13. A method of preparing foamed thermoplastic compositions comprising
A. combining in the substantial absence of fibrous fillers, a composition comprising
(a) an aromatic polycarbonate, an aromatic polyester carbonate, an aromatic dihydric phenol sulfone carbonate, or a mixture of any of the foregoing, in combination with
(b) a polyester resin comprising units of an aliphatic diol, a cycloaliphatic diol or a mixture of said diols and an aromatic diacid or a cycloaliphatic diacid,
(c) a minor effective amount of a foaming agent, and
(d) from about 0.1 to about 5.0 parts by weight of a non-fibrous particulate foam nucleating agent substantially insoluble in the composition consisting of a particulate acrylate polymer, said composition also including a surface active agent comprising a silicone, a polyglycol ether, a fatty acid derivative or a mixture of any of the foregoing in an amount sufficient to help particulate dispersion and to reduce surface tension, and
B. heating said composition in a confined space above a temperature at which polymer components (a) and (b) soften and foaming agent (c) decomposes to release a gas, until formation of a rigid substantially uniform cellular structure is complete.
14. A method of preparing foamed thermoplastic compositions comprising:
A. combining in the substantial absence of fillers having an aspect ratio of greater than about 1.0, a composition comprising
(a) poly(bisphenol-A carbonate), in combination with
(b) poly(ethylene terephthalate),
(c) from about 0.02 to about 2.0 parts by weight of a dihydrooxadiazinone foaming agent, and
(d) from about 0.1 to 5.0 parts by weight of a non-fibrous particulate foam nucleating agent consisting of a particulate acrylate polymer, said composition also including a surface active agent compound comprising a silicone, a polyglycol ether, a fatty acid derivative or a mixture of any of the foregoing in an amount sufficient to help particulate dispersion and to reduce surface tension, said amount being from 0.01 to about 5.0 parts by weight, the parts by weight being based on 100 parts by weight total of (a), (b), (c) and (d), and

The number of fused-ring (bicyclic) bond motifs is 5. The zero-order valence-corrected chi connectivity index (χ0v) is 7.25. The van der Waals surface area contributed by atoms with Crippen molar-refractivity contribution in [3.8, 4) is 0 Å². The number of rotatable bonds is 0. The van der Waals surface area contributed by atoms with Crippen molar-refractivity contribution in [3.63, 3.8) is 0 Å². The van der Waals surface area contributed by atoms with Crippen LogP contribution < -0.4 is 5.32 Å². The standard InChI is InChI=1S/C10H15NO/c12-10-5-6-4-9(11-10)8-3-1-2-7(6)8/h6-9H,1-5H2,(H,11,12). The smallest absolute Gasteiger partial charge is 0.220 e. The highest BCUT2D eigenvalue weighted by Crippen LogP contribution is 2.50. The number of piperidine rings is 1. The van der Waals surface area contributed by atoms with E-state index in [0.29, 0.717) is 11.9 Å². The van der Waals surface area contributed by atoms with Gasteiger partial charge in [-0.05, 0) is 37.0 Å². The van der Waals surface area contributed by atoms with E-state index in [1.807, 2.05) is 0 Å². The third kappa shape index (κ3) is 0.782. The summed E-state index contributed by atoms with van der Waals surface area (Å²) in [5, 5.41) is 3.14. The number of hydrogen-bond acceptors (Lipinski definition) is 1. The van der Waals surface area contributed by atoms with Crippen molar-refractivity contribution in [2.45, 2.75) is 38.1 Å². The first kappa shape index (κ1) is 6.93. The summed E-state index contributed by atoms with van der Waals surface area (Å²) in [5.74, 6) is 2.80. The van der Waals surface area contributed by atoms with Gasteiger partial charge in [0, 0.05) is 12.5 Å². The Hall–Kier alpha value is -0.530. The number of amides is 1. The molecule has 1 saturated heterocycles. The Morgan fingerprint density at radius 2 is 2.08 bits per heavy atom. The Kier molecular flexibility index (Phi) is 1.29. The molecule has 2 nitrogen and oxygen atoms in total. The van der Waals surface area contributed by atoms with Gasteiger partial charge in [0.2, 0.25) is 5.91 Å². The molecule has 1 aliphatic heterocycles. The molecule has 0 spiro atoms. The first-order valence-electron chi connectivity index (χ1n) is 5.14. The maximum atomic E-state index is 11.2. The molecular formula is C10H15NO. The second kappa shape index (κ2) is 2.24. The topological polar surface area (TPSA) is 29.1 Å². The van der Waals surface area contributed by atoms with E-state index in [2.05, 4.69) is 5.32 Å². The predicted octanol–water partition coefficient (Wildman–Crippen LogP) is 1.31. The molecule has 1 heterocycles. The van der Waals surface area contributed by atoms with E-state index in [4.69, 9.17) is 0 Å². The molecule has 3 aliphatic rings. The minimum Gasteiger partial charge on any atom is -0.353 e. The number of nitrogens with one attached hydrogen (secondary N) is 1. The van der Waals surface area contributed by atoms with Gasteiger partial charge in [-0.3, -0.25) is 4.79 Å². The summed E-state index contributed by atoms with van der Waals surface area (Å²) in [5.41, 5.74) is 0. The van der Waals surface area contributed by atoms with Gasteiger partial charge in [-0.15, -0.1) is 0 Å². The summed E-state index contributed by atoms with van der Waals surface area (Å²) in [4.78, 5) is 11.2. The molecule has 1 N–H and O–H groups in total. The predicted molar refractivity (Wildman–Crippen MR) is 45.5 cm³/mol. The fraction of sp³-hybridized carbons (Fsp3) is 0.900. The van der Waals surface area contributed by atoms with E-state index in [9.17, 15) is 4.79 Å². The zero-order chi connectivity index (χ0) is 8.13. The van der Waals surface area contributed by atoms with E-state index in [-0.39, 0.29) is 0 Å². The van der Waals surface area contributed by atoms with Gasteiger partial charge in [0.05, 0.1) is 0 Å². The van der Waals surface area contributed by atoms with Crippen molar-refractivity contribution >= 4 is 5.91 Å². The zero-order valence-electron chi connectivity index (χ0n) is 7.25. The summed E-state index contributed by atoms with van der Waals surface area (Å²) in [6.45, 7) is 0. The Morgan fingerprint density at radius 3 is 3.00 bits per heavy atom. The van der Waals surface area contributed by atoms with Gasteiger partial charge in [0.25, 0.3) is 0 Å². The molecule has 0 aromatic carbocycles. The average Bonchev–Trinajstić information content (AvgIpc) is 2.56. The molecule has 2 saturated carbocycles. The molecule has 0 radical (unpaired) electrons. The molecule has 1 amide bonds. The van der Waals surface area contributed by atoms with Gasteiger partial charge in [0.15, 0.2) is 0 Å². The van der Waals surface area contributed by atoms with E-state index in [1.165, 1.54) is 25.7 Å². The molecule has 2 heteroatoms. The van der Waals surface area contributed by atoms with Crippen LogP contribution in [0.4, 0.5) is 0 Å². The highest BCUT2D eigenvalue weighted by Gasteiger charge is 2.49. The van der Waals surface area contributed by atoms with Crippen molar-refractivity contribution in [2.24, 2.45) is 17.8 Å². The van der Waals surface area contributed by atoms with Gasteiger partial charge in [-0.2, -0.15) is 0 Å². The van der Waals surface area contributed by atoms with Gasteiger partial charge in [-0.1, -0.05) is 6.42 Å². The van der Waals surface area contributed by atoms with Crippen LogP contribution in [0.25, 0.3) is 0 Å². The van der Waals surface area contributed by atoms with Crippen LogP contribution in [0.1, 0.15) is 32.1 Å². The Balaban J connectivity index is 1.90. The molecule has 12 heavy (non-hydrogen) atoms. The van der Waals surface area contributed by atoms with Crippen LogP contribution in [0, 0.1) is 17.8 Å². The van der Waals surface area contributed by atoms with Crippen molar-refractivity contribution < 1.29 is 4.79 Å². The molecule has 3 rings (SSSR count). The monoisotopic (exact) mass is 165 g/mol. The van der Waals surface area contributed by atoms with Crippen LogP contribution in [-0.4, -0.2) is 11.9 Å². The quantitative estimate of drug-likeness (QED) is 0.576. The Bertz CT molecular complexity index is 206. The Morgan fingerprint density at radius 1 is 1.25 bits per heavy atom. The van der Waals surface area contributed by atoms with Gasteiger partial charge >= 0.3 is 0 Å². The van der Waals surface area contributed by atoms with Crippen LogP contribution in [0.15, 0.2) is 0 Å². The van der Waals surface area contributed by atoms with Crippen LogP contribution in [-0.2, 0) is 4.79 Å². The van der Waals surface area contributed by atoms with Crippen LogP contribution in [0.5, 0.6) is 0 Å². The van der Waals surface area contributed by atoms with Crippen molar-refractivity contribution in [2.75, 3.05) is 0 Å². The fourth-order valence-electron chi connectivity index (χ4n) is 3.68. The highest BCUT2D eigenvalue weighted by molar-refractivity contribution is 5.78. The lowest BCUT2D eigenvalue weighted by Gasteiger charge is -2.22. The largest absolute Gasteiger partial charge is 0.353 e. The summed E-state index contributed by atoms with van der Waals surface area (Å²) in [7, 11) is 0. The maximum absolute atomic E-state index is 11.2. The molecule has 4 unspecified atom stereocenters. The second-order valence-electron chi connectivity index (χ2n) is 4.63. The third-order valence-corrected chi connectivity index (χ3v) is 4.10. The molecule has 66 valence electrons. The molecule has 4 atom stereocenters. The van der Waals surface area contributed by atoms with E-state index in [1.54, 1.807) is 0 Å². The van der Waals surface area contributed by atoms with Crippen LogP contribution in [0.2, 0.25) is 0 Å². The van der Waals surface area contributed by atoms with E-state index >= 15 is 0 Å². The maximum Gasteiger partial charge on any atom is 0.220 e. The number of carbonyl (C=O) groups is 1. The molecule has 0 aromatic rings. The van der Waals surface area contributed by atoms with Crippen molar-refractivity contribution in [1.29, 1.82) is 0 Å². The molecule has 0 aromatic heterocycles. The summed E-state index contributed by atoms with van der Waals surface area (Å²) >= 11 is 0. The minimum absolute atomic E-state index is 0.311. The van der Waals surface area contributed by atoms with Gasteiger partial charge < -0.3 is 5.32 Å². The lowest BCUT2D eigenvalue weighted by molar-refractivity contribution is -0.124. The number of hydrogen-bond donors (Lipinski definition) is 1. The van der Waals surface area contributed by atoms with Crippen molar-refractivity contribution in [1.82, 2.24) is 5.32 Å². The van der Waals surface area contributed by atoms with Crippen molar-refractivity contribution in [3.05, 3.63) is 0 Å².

B. heating said composition in a confined space above a temperature at which polymer components (a) and (b) soften and foaming agent (c) decomposes to release a gas, until formation of a rigid substantially uniform cellular structure is complete.
Description
BACKGROUND OF THE INVENTION

High molecular weight aromatic polycarbonates and blends thereof with linear polyesters are known, and these can include finely divided particulate fillers having a low aspect ratio, such as silica, and polymeric particles, see, e.g., commonly assigned U.S. patent applications Ser. Nos. 553,172, 553,173, and 553,175, filed Nov. 18, 1983, Richard B. Allen.

Also, it is known to add a foaming agent to thermoplastics as disclosed in U.S. Pat. Nos. 3,781,233, 3,799,954, 4,097,421, 4,097,425, 4,280,005, and 4,351,911.

In U.S. Pat. Nos. 4,280,005 and 4,351,911, it is reported that when a foaming agent is added directly to a polyester, highly irregular foaming occurs which results in an inferior product in that the product contains voids and sink marks. The product is also warped. However, when the foaming agent is added to a polyester containing a filler such as fibrous glass, minerals or mixtures thereof in an amount of at least 5 percent, a foamed product is produced having a rigid cellular core within a solid integral skin.

Compositions of polycarbonates have been foamed too, and glass fibers are also used to aid in the formation of gas bubbles which ultimately form cells. Glass fibers do not, however, produce an entirely uniform, void-free structure and the glass fibers produce severe and adverse reduction in impact strength, especially at low temperatures and an unsmooth surface appearance, especially if recent techniques, such as counterpressure foam molding, are used to produce the parts. High impact strengths are important because applications of polycarbonate structural foams have begun to expand beyond the traditional business equipment and computer housings into uses such as automobile load floors, seats, truck battery boxes, and the like, and low temperature impact strength, especially with the latter are critical.